Ahead of Piano Nobile's Ben Nicholson exhibition, InSight considers a work which the artist made after swapping Cornwall for Switzerland in 1958. Nicholson liked to travel, though art was always his overwhelming concern in life, and his adventures abroad often prompted new ideas for his work.
The city of Mycenae, a leading polity and military strength in Greece between 1600 and 1100 BC, was long abandoned when the Romans came to rule the province. Writing in the second century AD, Pausanias referred to ‘the ruins of Mycenae’. A little earlier, Ovid reflected in the Metamorphosis,
Sparta was highly renowned and so was powerful Mycenae; […]
Sparta is bare, flat earth and the towers of Mycenae were toppled […].
When Ben Nicholson visited Greece for the first time in 1959, he responded to the ruins and made a small number of works which allude to the site. Speaking to the art critic John Russell a few years later in 1963, the artist described Mycenae as one of his favourite places.
Like many artists of a modernist persuasion, Nicholson had a nuanced attitude towards history. While he was fascinated by the ancient past and the longevity of human civilisation, originality was highly prized and he often downplayed any recent influences on his work. In a statement for the Unit 1 publication in 1934, Barbara Hepworth – Nicholson’s partner at the time – explained this love of things ancient among their generation of modernists.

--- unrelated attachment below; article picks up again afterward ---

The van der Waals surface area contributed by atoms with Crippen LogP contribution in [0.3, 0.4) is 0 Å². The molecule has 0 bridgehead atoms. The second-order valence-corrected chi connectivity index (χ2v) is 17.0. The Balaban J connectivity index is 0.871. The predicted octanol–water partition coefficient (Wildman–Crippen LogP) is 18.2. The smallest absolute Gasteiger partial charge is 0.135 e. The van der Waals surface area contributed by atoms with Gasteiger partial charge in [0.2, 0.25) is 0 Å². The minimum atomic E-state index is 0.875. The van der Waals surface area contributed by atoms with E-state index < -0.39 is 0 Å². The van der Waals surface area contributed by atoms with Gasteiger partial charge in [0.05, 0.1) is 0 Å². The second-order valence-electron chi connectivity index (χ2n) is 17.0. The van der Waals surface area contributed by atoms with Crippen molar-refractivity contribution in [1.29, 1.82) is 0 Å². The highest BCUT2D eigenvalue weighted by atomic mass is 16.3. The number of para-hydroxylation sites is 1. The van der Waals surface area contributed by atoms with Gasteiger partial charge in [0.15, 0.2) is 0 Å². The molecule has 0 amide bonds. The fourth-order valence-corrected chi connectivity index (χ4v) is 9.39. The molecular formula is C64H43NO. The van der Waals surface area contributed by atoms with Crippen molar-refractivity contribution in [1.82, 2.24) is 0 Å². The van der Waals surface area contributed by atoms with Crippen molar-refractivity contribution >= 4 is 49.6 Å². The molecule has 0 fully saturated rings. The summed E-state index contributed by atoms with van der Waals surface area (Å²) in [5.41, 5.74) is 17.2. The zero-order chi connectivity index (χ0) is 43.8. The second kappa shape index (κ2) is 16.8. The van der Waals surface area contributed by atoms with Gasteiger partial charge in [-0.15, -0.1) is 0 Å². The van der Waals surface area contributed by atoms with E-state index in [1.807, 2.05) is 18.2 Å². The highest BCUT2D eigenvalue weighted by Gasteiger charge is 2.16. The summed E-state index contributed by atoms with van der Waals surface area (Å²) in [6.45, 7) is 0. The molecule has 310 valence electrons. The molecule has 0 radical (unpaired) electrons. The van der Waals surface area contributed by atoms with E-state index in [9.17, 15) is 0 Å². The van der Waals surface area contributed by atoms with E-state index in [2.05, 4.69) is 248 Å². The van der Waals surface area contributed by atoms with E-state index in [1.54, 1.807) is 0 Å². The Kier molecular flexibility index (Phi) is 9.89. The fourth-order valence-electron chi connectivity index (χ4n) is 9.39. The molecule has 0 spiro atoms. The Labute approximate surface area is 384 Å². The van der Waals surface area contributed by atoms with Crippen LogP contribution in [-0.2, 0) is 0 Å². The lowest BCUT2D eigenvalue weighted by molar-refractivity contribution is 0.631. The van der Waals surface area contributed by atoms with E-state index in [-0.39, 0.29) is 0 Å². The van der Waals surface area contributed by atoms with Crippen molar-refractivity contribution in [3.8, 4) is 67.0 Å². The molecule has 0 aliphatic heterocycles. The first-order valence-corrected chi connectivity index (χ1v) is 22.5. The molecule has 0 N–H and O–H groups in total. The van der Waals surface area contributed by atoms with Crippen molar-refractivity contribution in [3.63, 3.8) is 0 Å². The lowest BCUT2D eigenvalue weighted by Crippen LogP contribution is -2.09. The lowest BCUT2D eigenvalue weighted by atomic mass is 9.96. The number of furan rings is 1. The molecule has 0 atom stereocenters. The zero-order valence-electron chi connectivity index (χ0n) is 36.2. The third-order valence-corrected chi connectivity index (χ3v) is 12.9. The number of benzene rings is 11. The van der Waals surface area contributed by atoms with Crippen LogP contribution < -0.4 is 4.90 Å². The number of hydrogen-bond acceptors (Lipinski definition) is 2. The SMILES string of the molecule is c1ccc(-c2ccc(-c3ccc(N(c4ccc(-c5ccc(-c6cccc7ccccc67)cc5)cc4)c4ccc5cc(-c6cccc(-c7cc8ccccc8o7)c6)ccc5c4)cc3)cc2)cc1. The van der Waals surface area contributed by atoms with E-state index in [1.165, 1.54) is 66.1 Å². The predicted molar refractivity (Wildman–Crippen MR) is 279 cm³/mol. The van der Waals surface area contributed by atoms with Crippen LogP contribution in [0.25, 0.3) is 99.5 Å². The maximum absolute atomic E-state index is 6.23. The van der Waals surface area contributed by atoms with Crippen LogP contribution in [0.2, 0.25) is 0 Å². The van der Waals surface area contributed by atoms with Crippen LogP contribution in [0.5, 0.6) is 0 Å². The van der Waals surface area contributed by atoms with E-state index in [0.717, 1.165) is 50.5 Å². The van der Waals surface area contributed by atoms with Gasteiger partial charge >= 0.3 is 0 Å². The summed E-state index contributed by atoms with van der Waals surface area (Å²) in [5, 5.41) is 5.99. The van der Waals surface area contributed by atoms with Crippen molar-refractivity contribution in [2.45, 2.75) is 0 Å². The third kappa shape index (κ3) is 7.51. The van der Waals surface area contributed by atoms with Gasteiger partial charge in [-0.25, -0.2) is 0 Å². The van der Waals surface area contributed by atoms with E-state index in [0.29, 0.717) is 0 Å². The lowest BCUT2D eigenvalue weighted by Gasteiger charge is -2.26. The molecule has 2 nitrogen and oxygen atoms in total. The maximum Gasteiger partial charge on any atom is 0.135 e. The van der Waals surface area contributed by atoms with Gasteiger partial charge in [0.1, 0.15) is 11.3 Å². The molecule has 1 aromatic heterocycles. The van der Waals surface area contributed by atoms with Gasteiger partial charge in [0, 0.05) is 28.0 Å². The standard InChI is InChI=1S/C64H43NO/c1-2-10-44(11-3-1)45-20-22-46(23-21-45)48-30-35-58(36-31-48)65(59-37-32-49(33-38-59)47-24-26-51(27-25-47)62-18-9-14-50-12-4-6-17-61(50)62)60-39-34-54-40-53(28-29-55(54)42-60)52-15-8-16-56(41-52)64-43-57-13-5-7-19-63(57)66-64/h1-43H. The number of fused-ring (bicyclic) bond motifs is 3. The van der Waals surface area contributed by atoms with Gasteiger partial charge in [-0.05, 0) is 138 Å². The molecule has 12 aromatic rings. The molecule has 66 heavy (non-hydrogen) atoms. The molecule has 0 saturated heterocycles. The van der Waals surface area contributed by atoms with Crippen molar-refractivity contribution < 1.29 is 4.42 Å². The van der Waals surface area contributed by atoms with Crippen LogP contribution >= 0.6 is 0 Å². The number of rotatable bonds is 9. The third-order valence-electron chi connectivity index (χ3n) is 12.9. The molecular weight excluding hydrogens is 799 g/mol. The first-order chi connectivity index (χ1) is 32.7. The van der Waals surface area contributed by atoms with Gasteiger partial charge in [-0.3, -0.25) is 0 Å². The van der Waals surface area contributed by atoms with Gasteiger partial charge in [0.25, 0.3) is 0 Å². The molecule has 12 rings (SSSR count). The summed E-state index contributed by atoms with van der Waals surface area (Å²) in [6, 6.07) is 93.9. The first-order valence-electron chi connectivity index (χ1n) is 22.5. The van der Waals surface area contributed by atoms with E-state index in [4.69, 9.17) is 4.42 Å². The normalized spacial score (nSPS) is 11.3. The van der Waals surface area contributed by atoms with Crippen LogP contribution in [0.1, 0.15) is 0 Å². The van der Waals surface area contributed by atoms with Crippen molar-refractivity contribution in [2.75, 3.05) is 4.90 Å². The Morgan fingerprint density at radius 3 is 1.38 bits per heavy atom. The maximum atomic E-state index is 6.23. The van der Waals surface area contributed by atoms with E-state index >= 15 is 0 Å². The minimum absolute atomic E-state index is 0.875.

[…] the earth revealing its shape to the feet and eye as I once walked up a long white road between trees and saw a stone arch two thousand years old standing on green flat space of earth against stony mountains […]. It is the relationship and the mystery that makes such loveliness […].
In the meeting of natural elements and ancient architectural fragments, these artists perceived something that was fundamental to life itself – something ineffable and unspeakably important. Theirs was a world where phrases like ‘total form’ were uttered in a spirit of deep conviction.
Nicholson’s incentive for adopting Greek placenames in the titles of his abstract reliefs was their irresistible connotation of something ‘classical’, removed from the swim of recent history. Though November 1959 (Mycenae 3 – brown and blue) is recognisably descended from the abstract language of circles and receding planes pioneered by Nicholson in the 1930s, its subtitle – the Greek Bronze Age city – invites a different set of comparisons from an earlier work like 1935 (white relief). Posing as the perfect fragment from a lost civilisation, this Mycenae work might be re-imagined as an irregular building block, a sawn-off shaft of stone, or the textured foundations of some crumbled palace. Though Nicholson never sanctioned this type of slick interpretation, he well understood that Greece and its ancient past opened a door onto the ultimate goal – ‘total form’ – and in cultivating that connotation, he moved closer to achieving his overriding artistic aim.